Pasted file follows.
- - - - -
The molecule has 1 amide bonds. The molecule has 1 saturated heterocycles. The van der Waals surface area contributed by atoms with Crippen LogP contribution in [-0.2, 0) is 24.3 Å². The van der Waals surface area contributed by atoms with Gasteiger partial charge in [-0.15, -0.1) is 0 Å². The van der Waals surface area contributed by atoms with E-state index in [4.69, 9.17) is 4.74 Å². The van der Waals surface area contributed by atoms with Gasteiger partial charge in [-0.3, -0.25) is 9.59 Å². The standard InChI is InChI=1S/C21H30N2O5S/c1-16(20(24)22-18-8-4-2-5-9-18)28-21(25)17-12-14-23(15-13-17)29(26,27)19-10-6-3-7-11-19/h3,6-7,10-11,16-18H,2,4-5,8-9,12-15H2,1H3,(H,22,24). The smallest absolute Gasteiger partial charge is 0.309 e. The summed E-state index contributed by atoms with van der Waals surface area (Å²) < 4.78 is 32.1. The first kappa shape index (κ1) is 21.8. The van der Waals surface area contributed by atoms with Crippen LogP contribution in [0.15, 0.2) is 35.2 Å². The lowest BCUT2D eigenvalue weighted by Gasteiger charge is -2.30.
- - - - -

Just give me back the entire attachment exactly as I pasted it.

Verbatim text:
The molecule has 1 amide bonds. The molecule has 1 saturated heterocycles. The van der Waals surface area contributed by atoms with Crippen LogP contribution in [-0.2, 0) is 24.3 Å². The van der Waals surface area contributed by atoms with Gasteiger partial charge in [-0.15, -0.1) is 0 Å². The van der Waals surface area contributed by atoms with E-state index in [4.69, 9.17) is 4.74 Å². The van der Waals surface area contributed by atoms with Gasteiger partial charge in [-0.3, -0.25) is 9.59 Å². The standard InChI is InChI=1S/C21H30N2O5S/c1-16(20(24)22-18-8-4-2-5-9-18)28-21(25)17-12-14-23(15-13-17)29(26,27)19-10-6-3-7-11-19/h3,6-7,10-11,16-18H,2,4-5,8-9,12-15H2,1H3,(H,22,24). The smallest absolute Gasteiger partial charge is 0.309 e. The summed E-state index contributed by atoms with van der Waals surface area (Å²) < 4.78 is 32.1. The first kappa shape index (κ1) is 21.8. The van der Waals surface area contributed by atoms with Crippen LogP contribution in [0.15, 0.2) is 35.2 Å². The lowest BCUT2D eigenvalue weighted by Gasteiger charge is -2.30.